Know What the US FDA Does Not Approve

The FDA is responsible for protecting public health by regulating human drugs and biological products, animal drugs, medical devices, tobacco products, food (including animal food), cosmetics, and electronic products that emit radiation.

Company’s website or in commercial promoting a product or treatment some marketers may say their products are “FDA approved.” But how can you know sure what the U.S. FDA has approved?

1. The FDA doesn’t approve facilities

The FDA doesn’t approve medical product companies, health care providers, including physician offices, or laboratories.

2. The FDA doesn’t approve compounded drugs

Compounding is generally a practice in which a pharmacist or doctor combines ingredients to create medications that meet the needs of individual patients, including those who are allergic to ingredients in FDA-approved medicines or who cannot swallow an FDA-approved pill.

3. The FDA doesn’t approve tobacco products

There’s no such thing as a safe tobacco product, so the FDA’s safe and effective standard for evaluating medical products does not apply to tobacco products.

4. The FDA does not approve cosmetics

The ingredients (except certain colors) and labeling of cosmetics, i.e perfumes, makeup, moisturizers, shampoos, hair dyes, face and body cleansers, and shaving preparations do not require FDA approval.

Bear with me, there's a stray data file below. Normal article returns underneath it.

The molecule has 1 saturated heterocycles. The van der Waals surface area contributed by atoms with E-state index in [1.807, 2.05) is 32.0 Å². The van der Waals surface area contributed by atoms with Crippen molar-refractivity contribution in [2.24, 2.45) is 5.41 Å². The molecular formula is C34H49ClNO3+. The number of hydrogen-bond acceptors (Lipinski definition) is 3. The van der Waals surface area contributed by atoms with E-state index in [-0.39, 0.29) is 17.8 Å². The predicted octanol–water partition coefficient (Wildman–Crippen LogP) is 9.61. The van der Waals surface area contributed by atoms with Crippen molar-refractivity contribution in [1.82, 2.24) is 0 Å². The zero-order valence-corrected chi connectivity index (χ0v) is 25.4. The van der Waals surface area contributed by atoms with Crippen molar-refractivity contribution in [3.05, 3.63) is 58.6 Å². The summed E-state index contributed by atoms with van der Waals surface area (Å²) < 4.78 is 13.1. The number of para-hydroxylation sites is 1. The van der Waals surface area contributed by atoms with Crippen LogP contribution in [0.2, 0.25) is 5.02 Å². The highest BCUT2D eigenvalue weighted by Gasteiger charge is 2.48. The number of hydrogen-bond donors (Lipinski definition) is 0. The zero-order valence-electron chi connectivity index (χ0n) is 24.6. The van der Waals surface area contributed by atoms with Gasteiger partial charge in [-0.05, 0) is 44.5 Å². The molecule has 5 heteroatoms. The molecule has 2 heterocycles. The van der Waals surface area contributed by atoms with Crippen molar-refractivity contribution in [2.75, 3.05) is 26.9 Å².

5. The FDA doesn’t approve medical foods

A medical food is formulated to be consumed or administered enterally and intended for the specific dietary management of a disease or condition for which distinctive nutritional requirements, based on recognized scientific principles, are established by medical evaluation.

6. The FDA doesn’t approve infant formula

The FDA doesn’t approve infant formulas before they can be marketed.

7. The FDA doesn’t approve dietary supplements

The FDA is not authorized to approve dietary supplements for safety and effectiveness.

8. The FDA doesn’t approve the food label, including the Nutrition Facts label

The FDA doesn’t approve individual food labels before food products can be marketed. But FDA regulations require specific labeling elements, including nutrition information, to appear on most foods, including dietary supplements.

9. The FDA doesn’t approve structure-function claims on dietary supplements and other foods

Structure-function claims describe the role of a food or food component (such as a nutrient) that is intended to affect the structure or function of the human body.

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